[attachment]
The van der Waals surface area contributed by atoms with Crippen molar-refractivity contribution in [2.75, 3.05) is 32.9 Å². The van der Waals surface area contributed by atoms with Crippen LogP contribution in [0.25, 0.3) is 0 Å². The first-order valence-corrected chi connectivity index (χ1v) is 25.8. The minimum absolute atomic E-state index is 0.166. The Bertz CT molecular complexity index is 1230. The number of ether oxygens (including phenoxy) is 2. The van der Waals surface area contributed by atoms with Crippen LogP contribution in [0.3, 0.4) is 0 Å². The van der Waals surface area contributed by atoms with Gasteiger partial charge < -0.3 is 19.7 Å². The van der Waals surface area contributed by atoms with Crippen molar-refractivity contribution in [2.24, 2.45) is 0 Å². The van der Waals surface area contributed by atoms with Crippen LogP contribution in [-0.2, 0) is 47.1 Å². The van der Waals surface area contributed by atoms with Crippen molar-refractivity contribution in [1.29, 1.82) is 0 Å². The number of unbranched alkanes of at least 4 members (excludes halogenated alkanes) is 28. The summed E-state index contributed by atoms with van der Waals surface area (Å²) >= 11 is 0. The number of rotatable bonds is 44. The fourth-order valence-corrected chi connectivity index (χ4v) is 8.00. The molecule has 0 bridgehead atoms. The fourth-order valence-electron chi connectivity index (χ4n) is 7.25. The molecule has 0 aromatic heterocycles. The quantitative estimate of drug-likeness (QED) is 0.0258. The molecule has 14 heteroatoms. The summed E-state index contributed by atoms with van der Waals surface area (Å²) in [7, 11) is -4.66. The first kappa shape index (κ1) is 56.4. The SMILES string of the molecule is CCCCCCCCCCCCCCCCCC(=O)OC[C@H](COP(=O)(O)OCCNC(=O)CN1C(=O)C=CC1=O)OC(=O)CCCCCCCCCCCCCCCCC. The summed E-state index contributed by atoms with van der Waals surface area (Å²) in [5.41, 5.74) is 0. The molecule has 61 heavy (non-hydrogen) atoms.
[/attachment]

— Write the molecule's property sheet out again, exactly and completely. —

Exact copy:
The van der Waals surface area contributed by atoms with Crippen molar-refractivity contribution in [2.75, 3.05) is 32.9 Å². The van der Waals surface area contributed by atoms with Crippen LogP contribution in [0.25, 0.3) is 0 Å². The first-order valence-corrected chi connectivity index (χ1v) is 25.8. The minimum absolute atomic E-state index is 0.166. The Bertz CT molecular complexity index is 1230. The number of ether oxygens (including phenoxy) is 2. The van der Waals surface area contributed by atoms with Crippen LogP contribution in [0.3, 0.4) is 0 Å². The van der Waals surface area contributed by atoms with Gasteiger partial charge < -0.3 is 19.7 Å². The van der Waals surface area contributed by atoms with Crippen molar-refractivity contribution in [2.24, 2.45) is 0 Å². The van der Waals surface area contributed by atoms with Crippen LogP contribution in [-0.2, 0) is 47.1 Å². The van der Waals surface area contributed by atoms with Crippen molar-refractivity contribution in [1.29, 1.82) is 0 Å². The number of unbranched alkanes of at least 4 members (excludes halogenated alkanes) is 28. The summed E-state index contributed by atoms with van der Waals surface area (Å²) >= 11 is 0. The number of rotatable bonds is 44. The fourth-order valence-corrected chi connectivity index (χ4v) is 8.00. The molecule has 0 bridgehead atoms. The fourth-order valence-electron chi connectivity index (χ4n) is 7.25. The molecule has 0 aromatic heterocycles. The quantitative estimate of drug-likeness (QED) is 0.0258. The molecule has 14 heteroatoms. The summed E-state index contributed by atoms with van der Waals surface area (Å²) in [7, 11) is -4.66. The first kappa shape index (κ1) is 56.4. The SMILES string of the molecule is CCCCCCCCCCCCCCCCCC(=O)OC[C@H](COP(=O)(O)OCCNC(=O)CN1C(=O)C=CC1=O)OC(=O)CCCCCCCCCCCCCCCCC. The summed E-state index contributed by atoms with van der Waals surface area (Å²) in [5.41, 5.74) is 0. The molecule has 61 heavy (non-hydrogen) atoms.